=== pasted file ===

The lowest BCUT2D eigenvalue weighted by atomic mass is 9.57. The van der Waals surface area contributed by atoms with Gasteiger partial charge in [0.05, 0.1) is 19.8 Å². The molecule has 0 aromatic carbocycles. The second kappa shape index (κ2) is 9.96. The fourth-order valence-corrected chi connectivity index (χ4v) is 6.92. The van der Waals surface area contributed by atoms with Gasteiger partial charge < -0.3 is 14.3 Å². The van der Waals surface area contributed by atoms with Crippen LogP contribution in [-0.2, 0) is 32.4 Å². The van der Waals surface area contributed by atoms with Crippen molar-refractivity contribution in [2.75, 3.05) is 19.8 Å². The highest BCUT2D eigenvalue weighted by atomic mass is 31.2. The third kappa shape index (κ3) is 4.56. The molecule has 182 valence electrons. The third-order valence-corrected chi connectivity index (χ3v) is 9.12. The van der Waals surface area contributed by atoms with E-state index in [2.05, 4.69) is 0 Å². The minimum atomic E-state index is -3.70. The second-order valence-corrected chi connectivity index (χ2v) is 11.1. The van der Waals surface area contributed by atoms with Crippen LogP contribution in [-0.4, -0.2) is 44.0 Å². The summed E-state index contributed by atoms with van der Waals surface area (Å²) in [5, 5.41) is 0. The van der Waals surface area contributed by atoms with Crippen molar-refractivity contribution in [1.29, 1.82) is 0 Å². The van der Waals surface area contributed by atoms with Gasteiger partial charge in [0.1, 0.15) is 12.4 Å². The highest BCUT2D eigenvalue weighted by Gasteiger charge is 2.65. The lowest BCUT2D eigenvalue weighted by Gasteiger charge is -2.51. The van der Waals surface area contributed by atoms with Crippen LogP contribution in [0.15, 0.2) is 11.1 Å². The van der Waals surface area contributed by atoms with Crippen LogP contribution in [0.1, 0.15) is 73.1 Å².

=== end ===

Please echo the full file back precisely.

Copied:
The lowest BCUT2D eigenvalue weighted by atomic mass is 9.57. The van der Waals surface area contributed by atoms with Gasteiger partial charge in [0.05, 0.1) is 19.8 Å². The molecule has 0 aromatic carbocycles. The second kappa shape index (κ2) is 9.96. The fourth-order valence-corrected chi connectivity index (χ4v) is 6.92. The van der Waals surface area contributed by atoms with Gasteiger partial charge < -0.3 is 14.3 Å². The van der Waals surface area contributed by atoms with Crippen LogP contribution in [-0.2, 0) is 32.4 Å². The van der Waals surface area contributed by atoms with Crippen molar-refractivity contribution in [2.75, 3.05) is 19.8 Å². The highest BCUT2D eigenvalue weighted by atomic mass is 31.2. The third kappa shape index (κ3) is 4.56. The molecule has 182 valence electrons. The third-order valence-corrected chi connectivity index (χ3v) is 9.12. The van der Waals surface area contributed by atoms with E-state index in [2.05, 4.69) is 0 Å². The minimum atomic E-state index is -3.70. The second-order valence-corrected chi connectivity index (χ2v) is 11.1. The van der Waals surface area contributed by atoms with Crippen LogP contribution in [-0.4, -0.2) is 44.0 Å². The summed E-state index contributed by atoms with van der Waals surface area (Å²) in [5, 5.41) is 0. The van der Waals surface area contributed by atoms with Crippen molar-refractivity contribution in [1.29, 1.82) is 0 Å². The van der Waals surface area contributed by atoms with Gasteiger partial charge in [0.1, 0.15) is 12.4 Å². The highest BCUT2D eigenvalue weighted by Gasteiger charge is 2.65. The lowest BCUT2D eigenvalue weighted by Gasteiger charge is -2.51. The van der Waals surface area contributed by atoms with Crippen LogP contribution in [0.15, 0.2) is 11.1 Å². The van der Waals surface area contributed by atoms with Crippen LogP contribution in [0.1, 0.15) is 73.1 Å².